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Thank You Peggy Ricard

The intern who started work in 1986 did not anticipate a 31-year career. Peggy Ricard was making maps with sticky tape and rubdown lettering for an agency that as far as she knew did something with roads. But before long she was visiting local governments around a five-county region, explaining the value of regional decision-making and creating the marketing pieces that told TMACOG’s story. Along the way she re-organized all of the communications and public information staff into a cohesive, efficient department that she headed for 13 years until her retirement which will be July 31, 2017

“Peggy Ricard has been a critical part of the development of TMACOG,” said Bill Best, vice president of Finance and Administration. “Her energy and her passion have created value for our members and her graphics work has built the tools.” David Gedeon, vice president of Transportation said, “Peggy has been a TMACOG institution for thirty years! Her kind-hearted nature will be missed and her infectious laugh is irreplaceable.”

During her tenure which lasted through 24 TMACOG chairs and three permanent presidents, Peggy was a steady force. In addition to her primary job in communications, Peggy has worked in member development and retention. She also managed the Share A Ride program for a time and was the coordinator of bicycle programs during the development of the University/Parks Trail. She also kept on top of the rapid pace of changing technology in the graphic design field. The work that was once done with exacto blades and rubber cement became desktop publishing, and photoshop, and internet design and production. Peggy was the first TMACOG employee to be certified in GIS technology. Under her leadership printed materials and website design are coordinated, new technology connects TMACOG services with members, relationships with media are well-established, and the rest of TMACOG staff can count on professional communications support for their programs.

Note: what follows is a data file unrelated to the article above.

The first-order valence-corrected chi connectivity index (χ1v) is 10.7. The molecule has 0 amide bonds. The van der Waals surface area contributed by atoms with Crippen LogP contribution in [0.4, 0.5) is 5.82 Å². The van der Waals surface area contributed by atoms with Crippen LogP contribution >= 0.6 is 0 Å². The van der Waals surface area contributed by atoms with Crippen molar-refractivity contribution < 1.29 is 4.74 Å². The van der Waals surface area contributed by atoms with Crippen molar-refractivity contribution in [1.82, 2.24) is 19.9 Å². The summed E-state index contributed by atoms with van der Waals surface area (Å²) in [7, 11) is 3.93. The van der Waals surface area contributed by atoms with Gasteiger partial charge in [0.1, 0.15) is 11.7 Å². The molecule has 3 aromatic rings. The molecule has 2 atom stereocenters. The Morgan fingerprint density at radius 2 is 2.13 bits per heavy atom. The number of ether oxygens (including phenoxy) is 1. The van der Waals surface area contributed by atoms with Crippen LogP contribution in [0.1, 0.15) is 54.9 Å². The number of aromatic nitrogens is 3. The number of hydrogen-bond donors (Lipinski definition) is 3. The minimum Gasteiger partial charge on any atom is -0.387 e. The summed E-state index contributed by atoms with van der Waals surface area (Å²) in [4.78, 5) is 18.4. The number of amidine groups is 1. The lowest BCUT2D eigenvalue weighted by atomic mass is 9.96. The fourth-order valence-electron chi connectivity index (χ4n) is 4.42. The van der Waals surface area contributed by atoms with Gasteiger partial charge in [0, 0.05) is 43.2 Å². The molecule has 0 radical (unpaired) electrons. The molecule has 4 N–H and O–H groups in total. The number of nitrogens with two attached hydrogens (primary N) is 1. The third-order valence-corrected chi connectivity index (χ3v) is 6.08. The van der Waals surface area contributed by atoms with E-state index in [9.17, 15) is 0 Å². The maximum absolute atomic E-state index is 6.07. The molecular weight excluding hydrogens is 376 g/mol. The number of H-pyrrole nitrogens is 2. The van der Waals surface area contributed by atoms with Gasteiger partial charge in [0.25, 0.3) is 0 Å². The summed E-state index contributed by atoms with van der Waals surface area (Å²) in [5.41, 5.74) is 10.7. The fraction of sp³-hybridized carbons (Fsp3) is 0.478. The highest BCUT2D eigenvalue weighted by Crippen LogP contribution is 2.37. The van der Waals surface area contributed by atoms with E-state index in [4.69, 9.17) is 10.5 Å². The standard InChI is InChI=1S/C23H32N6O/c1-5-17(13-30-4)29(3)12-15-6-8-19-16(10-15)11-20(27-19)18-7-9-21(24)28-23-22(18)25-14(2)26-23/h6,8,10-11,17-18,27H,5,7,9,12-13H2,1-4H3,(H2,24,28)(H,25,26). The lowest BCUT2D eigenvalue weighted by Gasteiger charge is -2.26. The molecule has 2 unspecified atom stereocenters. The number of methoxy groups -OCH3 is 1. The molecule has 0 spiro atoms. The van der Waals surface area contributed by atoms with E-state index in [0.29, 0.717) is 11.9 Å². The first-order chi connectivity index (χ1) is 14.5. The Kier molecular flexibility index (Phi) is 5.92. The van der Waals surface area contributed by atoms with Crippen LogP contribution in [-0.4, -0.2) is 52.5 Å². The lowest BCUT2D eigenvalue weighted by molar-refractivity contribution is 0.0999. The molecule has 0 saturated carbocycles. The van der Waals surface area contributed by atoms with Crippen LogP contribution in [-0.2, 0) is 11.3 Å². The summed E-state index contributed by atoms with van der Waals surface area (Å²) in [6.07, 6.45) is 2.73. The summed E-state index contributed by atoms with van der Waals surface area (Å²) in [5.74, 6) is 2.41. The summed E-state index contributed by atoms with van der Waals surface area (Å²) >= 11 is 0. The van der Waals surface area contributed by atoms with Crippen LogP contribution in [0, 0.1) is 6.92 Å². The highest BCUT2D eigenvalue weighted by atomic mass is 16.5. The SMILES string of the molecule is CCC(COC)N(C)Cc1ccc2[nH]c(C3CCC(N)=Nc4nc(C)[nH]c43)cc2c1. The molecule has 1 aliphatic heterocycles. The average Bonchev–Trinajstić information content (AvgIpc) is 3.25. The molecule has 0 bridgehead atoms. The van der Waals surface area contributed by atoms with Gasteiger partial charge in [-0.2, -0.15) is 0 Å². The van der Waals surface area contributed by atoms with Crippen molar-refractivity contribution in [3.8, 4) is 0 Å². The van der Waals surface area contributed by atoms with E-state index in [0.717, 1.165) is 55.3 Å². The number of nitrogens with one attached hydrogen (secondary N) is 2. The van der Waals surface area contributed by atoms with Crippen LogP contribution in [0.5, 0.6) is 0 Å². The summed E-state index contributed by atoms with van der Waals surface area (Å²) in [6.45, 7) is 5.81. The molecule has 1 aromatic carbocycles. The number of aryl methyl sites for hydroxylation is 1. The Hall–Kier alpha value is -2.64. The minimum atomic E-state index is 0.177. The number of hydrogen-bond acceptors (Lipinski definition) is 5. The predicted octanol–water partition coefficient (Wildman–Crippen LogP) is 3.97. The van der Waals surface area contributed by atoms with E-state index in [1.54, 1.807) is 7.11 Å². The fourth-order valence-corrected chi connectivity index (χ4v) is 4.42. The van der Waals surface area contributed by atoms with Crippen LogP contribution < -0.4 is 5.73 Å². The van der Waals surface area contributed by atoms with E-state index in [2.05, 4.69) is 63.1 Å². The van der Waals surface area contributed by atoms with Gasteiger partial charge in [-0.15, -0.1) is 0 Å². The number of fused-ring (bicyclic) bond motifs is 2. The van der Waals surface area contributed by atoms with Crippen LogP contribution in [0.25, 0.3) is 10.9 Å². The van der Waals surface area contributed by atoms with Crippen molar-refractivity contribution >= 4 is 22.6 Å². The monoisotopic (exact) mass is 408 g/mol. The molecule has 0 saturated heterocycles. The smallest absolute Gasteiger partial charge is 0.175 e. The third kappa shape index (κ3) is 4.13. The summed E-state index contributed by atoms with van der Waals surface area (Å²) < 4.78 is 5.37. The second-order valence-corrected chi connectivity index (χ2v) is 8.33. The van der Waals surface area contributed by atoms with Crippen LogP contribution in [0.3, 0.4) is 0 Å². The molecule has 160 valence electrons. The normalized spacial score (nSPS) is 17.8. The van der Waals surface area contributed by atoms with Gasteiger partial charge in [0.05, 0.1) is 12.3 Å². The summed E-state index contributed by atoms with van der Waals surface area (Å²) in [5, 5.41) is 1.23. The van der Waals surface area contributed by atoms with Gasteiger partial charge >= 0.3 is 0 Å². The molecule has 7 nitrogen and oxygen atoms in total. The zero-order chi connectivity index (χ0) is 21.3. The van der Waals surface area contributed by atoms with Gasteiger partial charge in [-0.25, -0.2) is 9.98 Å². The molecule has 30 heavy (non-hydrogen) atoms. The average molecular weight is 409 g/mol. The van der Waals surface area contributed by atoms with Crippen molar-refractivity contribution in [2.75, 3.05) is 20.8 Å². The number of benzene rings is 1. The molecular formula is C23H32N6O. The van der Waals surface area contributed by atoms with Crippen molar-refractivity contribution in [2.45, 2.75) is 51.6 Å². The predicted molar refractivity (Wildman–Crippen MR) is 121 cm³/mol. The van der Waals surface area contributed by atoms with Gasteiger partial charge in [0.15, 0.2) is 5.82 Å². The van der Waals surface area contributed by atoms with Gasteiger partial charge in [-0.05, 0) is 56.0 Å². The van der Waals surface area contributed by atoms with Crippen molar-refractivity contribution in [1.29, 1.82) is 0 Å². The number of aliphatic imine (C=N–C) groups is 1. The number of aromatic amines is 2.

“The goal of all the communications tools is helping TMACOG members work together for our regional benefit,” she said. “I love to see these projects that staff and partners have worked on for years and years come to completion.” During her long tenure, Peggy has seen TMACOG’s influence in the region. “I point things out to the grandkids all the time,” she says. “When we drive over the Veterans’ Glass City Skyway or ride the bike paths in Oregon I tell them that TMACOG helped make this and they say ‘we know, Grandma, we know.’ It’s nice to know I had something to do with area landmarks.”

She is optimistic for future of the TMACOG region. “I hope that what I’ve seen continues to grow: more and better partnerships, less territorial feeling. We are all in it together and we’re stronger together.” She said, “I’m so grateful for the opportunities I’ve had in my work here. TMACOG really is a family and we look out for each other.”

A proud lifelong resident of neighborhoods east of the Maumee River, Peggy looks forward to spending more time with her two children and three grandchildren. She and her husband, Dan, who retired from Owens Community College a month before Peggy retires, will also be doing some traveling in the RV.

Peggy’s unfailing cheerfulness and good nature will be missed. She leaves a legacy of service to members and to her fellow employees.









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